— The Song of Achilles, the Triumph of Achilles, and the enchanting retellings of ancient Greek mythology —
Madeleine Miller’s The Song of Achilles is a tender and beautiful retelling of the legend of Achilles. The son of a king and a sea-nymph, Achilles he grows up to become a warrior of legendary skill. The book tells the story of Achilles and Patroclus, first his childhood companion and later his beloved brother-in-arms during the decade-long siege of Troy.
The Song of Achilles started a shared obsession in my friendship group. Next, I read Pat Barker’s two books retelling the legends of Achilles and Troy from the perspectives of the female characters. Then I read Stephen Fry’s retellings of the legend of Troy and other Greek mythology, Ursula Le Guin’s retelling of Troy, and Miller’s second book, about other Greek heroes. Then I read Kate Tempest’s Brand New Ancients based on the cover illustration of black-figure terracotta vases (though it turned out to be about neither ancient Greece nor mythology ), and anything else I could lay my hands on that in any way could have been connected to the legend of Achilles.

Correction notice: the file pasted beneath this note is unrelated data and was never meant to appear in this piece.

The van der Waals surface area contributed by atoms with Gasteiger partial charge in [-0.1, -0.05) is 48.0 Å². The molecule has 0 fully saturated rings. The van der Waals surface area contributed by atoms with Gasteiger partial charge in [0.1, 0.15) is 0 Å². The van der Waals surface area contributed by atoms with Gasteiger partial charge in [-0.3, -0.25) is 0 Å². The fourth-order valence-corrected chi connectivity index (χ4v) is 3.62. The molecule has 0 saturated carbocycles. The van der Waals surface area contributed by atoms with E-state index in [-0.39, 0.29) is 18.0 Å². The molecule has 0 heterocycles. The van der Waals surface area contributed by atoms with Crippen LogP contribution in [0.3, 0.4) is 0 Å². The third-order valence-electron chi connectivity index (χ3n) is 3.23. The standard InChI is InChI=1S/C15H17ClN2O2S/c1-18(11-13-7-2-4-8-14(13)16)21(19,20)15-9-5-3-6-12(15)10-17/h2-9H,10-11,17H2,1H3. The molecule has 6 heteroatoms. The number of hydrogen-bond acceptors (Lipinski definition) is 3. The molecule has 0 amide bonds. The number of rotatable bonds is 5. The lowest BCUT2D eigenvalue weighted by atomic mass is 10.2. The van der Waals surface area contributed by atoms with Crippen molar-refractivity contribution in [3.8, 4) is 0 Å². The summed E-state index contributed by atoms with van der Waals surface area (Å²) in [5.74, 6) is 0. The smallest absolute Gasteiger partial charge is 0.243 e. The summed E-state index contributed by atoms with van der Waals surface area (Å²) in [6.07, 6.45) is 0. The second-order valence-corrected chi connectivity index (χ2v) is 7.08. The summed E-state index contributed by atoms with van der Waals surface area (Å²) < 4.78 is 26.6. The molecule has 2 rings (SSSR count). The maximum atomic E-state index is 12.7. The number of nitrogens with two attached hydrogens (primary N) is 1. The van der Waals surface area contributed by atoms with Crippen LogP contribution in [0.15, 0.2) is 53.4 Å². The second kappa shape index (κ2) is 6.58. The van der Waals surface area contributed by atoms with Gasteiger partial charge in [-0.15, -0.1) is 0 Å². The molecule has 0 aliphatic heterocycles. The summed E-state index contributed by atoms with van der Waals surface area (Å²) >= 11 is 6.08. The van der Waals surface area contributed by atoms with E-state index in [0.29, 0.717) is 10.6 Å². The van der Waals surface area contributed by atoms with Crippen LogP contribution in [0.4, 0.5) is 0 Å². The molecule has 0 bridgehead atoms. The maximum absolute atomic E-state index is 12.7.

When, a year later, I came across the below poem in an anthology of the works of Louise Gluck, I was entranced. It felt like Miller’s The Song of Achilles was a novel-length unfolding of Gluck’s poem, The Triumph of Achilles. Both poem and novel tell a powerful story of devotion and sacrifice, and illuminate the strength of the love between the two warriors. I have shared the poem below, and hope you will enjoy it as much as I did – if you loved The Song of Achilles, then you will love The Triumph of Achilles, and vice versa.
The Triumph of Achilles
In the story of Patroclus
no one survives, not even Achilles
who was nearly a god.
Patroclus resembled him; they wore
the same armor.
Always in these friendships
one serves the other, one is less than the other:
is always apparent, though the legends
cannot be trusted–
their source is the survivor,
the one who has been abandoned.
What were the Greek ships on fire
compared to this loss?
In his tent, Achilles
grieved with his whole being
and the gods saw
he was a man already dead, a victim
of the part that loved,
the part that was mortal.
© Louise Gluck, published in The Triumph of Achilles, 1985